Wednesday, December 24, 2008
Mozzarella is a generic term for several kinds of originally Italian cheeses that are made using spinning and then cutting (hence the name; the Italian verb mozzare means "to cut"):
* Mozzarella di Bufala (buffalo mozzarella), made from domesticated water buffalo milk
* mozzarella fior di latte, made from fresh pasteurized or unpasteurized cow's milk
* low-moisture mozzarella, which is made from whole or part skim milk, and widely used in the foodservice industry
* smoked mozzarella
Fresh mozzarella is generally white, but may vary seasonally to slightly yellow depending on the animal's diet. It is a semi-soft cheese. Due to its high moisture content, it is traditionally served the day it is made, but can be kept in brine for up to a week, or longer when sold in vacuum-sealed packages. Low-moisture mozzarella can keep refrigerated for up to a month, though some pre-shredded low-moisture mozzerella is sold with a shelf life of up to 6 months. Mozzarella of several kinds are also used for most types of pizza, lasagna, or served with sliced tomatoes and basil in Insalata caprese.
The mozzarella from bufala campana (DOP 1996) is a particular type of mozzarella; some consider it the best for flavour or quality and it is protected by European DOP. It is a raw material in Italian style neapolitan Pizza - rather than mozzarella made with pasteurized cow's milk.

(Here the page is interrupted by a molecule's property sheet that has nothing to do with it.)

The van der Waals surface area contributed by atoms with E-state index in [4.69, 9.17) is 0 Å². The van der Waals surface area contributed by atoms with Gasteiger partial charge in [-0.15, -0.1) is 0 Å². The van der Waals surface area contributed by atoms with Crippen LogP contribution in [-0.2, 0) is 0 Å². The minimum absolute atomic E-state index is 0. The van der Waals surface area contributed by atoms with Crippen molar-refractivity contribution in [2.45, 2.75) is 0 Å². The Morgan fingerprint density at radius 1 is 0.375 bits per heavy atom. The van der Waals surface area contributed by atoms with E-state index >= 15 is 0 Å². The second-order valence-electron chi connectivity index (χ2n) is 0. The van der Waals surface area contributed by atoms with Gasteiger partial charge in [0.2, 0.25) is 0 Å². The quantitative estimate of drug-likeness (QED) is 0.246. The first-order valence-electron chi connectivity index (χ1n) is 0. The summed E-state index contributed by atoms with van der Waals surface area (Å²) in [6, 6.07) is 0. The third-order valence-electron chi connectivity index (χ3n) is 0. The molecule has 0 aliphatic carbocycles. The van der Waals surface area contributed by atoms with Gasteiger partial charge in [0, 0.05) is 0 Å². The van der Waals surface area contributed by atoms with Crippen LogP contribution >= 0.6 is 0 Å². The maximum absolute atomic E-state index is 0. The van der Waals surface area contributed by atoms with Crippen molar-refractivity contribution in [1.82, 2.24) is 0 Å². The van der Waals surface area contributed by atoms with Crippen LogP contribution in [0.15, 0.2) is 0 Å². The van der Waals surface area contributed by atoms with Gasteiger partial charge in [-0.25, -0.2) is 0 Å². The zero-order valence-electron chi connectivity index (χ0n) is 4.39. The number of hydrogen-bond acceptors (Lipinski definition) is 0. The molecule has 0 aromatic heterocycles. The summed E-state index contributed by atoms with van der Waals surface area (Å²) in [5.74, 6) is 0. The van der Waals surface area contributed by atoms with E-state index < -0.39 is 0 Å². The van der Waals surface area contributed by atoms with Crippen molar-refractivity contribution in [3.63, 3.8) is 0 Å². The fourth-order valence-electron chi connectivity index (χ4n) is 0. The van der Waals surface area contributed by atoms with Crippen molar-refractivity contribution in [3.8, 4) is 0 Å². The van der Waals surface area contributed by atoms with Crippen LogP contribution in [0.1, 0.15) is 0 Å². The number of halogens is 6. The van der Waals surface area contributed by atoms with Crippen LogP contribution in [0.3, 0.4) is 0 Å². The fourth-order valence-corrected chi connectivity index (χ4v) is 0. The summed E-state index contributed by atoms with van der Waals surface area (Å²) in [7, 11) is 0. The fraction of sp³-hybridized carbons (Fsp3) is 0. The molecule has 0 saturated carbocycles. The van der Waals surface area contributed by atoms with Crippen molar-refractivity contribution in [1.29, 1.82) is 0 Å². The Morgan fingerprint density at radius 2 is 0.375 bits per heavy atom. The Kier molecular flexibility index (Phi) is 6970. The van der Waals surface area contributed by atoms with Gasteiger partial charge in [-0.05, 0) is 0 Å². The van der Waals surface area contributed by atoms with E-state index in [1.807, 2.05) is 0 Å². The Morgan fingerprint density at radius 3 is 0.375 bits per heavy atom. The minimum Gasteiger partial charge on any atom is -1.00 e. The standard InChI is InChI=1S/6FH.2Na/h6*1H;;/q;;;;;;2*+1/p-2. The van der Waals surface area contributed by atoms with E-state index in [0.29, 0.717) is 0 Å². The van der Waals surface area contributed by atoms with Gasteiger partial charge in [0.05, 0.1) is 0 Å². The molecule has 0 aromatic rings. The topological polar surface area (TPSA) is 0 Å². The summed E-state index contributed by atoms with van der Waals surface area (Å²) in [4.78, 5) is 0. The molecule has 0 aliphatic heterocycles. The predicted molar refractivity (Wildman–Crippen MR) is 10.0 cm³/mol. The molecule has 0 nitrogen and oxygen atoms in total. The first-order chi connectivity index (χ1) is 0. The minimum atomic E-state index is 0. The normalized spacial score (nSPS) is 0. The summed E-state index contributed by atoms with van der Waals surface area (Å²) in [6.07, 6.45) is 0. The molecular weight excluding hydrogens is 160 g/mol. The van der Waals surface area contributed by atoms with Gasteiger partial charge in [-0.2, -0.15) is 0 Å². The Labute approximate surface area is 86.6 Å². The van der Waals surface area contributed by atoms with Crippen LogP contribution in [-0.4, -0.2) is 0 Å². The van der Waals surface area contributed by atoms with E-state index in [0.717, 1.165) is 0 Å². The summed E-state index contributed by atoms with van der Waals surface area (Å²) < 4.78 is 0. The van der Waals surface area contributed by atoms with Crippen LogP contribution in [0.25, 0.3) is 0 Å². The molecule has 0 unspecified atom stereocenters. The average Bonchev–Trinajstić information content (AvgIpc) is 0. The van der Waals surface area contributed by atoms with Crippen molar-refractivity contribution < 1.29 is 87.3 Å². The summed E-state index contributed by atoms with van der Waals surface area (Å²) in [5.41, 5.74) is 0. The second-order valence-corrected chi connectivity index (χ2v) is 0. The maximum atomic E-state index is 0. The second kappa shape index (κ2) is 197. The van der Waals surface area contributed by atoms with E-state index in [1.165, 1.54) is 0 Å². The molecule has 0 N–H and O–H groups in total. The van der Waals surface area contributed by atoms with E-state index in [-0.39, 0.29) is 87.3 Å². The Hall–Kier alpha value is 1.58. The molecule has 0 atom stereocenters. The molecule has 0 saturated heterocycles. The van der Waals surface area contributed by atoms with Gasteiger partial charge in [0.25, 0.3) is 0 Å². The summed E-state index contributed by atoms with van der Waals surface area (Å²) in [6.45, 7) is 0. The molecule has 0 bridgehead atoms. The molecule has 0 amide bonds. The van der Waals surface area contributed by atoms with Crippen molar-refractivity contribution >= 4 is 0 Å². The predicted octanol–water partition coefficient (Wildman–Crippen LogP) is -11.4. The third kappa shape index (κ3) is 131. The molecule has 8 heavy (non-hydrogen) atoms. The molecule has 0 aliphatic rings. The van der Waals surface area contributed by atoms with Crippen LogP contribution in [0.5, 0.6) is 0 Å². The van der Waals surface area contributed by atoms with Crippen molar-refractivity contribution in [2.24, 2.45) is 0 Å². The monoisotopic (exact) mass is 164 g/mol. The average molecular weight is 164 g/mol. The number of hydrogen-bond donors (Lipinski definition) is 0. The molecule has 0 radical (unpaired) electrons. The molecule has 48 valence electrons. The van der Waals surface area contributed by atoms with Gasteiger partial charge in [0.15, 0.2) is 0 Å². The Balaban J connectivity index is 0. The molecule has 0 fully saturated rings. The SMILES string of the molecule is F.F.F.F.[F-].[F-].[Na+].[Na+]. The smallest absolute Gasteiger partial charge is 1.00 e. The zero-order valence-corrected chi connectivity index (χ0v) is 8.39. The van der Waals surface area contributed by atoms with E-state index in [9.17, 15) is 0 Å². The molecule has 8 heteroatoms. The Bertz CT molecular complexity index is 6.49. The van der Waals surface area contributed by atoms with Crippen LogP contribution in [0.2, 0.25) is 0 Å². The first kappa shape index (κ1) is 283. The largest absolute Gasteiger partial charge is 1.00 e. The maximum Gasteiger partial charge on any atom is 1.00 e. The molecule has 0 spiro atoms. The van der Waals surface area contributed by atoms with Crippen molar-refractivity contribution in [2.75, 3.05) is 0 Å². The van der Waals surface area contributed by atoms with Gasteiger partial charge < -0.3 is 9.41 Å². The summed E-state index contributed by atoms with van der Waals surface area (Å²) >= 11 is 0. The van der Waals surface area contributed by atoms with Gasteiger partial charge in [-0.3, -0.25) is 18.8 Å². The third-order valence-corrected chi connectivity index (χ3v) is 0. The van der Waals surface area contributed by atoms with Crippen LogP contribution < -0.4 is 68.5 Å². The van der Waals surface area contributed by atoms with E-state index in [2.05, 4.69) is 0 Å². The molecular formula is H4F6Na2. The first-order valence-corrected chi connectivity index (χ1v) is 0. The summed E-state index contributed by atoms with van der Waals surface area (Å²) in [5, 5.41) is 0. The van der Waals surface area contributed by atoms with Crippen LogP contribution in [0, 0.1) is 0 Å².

Mozzarella is available fresh; it is usually rolled in the shape of a ball of 80 to 100 grams (6 cm diameter), sometimes up to 1 kilogram (about 12 cm diameter), and soaked in salt water or whey, sometimes with added citric acid, until sold.
Fior di latte (written also as fiordilatte) is used to distinguish the mozzarella made from cow's milk from that made from buffalo's milk.
When slightly desiccated (partially dried), the structure becomes more compact; then it is better used to prepare dishes cooked in the oven, for example lasagne.
When twisted to form a plait it is called treccia.
It is also available in smoked (called affumicata) and reduced-moisture packaged varieties.
The production of mozzarella involves the mixture of curd with heated whey, followed by stretching and kneading to produce a delicate consistency -- this process is generally known as pasta filata. According to the Mozzarella di Bufala trade association, "The cheesemaker kneads it with his hands, like a baker making bread, until he obtains a smooth, shiny paste, a strand of which he pulls out and lops off, forming the individual mozzarella."  It is then typically formed into ball shapes or in plait. In Italy, a "rubbery" consistency is generally considered not satisfactory; the cheese is expected to be softer.
It has been said that the name "mozzarella", which is clearly derived from southern Italian dialects, was the diminutive form of mozza (cut), or mozzare (to cut off) derived from the method of working. Other theories describe its origins as a minor preparation of "scamozza" (Scamorza cheese), which in its turn probably derives from "scamozzata" ("without a shirt"), with allusion to the fact that these cheeses have no hard surface covering typical of a dry cured cheese.
The term mozzarella is first found definitively mentioned in 1570, cited in a cookbook by Bartolomeo Scappi, reading "…milk cream, fresh butter, ricotta cheese, fresh mozzarella and milk…"